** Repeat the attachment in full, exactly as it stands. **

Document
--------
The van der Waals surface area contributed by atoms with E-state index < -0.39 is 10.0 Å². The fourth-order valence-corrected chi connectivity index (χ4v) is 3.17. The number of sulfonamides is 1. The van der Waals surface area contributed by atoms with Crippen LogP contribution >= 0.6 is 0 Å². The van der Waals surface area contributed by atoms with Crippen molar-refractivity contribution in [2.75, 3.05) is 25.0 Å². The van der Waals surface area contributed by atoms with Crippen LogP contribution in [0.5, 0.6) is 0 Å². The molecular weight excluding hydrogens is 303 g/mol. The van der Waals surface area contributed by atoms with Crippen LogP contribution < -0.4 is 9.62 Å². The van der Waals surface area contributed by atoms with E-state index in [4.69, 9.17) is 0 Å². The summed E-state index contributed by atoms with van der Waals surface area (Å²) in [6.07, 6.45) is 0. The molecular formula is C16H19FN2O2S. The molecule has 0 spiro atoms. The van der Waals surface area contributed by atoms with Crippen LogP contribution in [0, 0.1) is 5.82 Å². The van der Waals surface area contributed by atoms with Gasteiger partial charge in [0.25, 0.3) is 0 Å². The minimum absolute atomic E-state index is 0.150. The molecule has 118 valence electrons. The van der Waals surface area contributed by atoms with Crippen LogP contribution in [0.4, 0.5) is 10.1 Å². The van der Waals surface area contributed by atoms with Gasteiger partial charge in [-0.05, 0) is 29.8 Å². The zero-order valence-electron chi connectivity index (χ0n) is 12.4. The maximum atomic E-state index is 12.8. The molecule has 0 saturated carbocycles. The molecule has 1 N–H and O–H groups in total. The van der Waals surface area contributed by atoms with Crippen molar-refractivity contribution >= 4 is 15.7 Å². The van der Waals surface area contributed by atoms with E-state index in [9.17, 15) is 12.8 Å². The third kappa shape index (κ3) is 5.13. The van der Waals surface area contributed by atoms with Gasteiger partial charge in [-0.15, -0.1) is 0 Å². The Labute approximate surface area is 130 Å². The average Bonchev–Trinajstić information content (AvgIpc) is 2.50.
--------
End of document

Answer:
The van der Waals surface area contributed by atoms with E-state index < -0.39 is 10.0 Å². The fourth-order valence-corrected chi connectivity index (χ4v) is 3.17. The number of sulfonamides is 1. The van der Waals surface area contributed by atoms with Crippen LogP contribution >= 0.6 is 0 Å². The van der Waals surface area contributed by atoms with Crippen molar-refractivity contribution in [2.75, 3.05) is 25.0 Å². The van der Waals surface area contributed by atoms with Crippen LogP contribution in [0.5, 0.6) is 0 Å². The molecular weight excluding hydrogens is 303 g/mol. The van der Waals surface area contributed by atoms with Crippen LogP contribution < -0.4 is 9.62 Å². The van der Waals surface area contributed by atoms with E-state index in [4.69, 9.17) is 0 Å². The summed E-state index contributed by atoms with van der Waals surface area (Å²) in [6.07, 6.45) is 0. The molecular formula is C16H19FN2O2S. The molecule has 0 spiro atoms. The van der Waals surface area contributed by atoms with Crippen LogP contribution in [0, 0.1) is 5.82 Å². The van der Waals surface area contributed by atoms with Gasteiger partial charge in [0.25, 0.3) is 0 Å². The minimum absolute atomic E-state index is 0.150. The molecule has 118 valence electrons. The van der Waals surface area contributed by atoms with Crippen LogP contribution in [0.4, 0.5) is 10.1 Å². The van der Waals surface area contributed by atoms with Gasteiger partial charge in [-0.05, 0) is 29.8 Å². The zero-order valence-electron chi connectivity index (χ0n) is 12.4. The maximum atomic E-state index is 12.8. The molecule has 0 saturated carbocycles. The molecule has 1 N–H and O–H groups in total. The van der Waals surface area contributed by atoms with Crippen molar-refractivity contribution >= 4 is 15.7 Å². The van der Waals surface area contributed by atoms with E-state index in [9.17, 15) is 12.8 Å². The third kappa shape index (κ3) is 5.13. The van der Waals surface area contributed by atoms with Gasteiger partial charge in [-0.15, -0.1) is 0 Å². The Labute approximate surface area is 130 Å². The average Bonchev–Trinajstić information content (AvgIpc) is 2.50.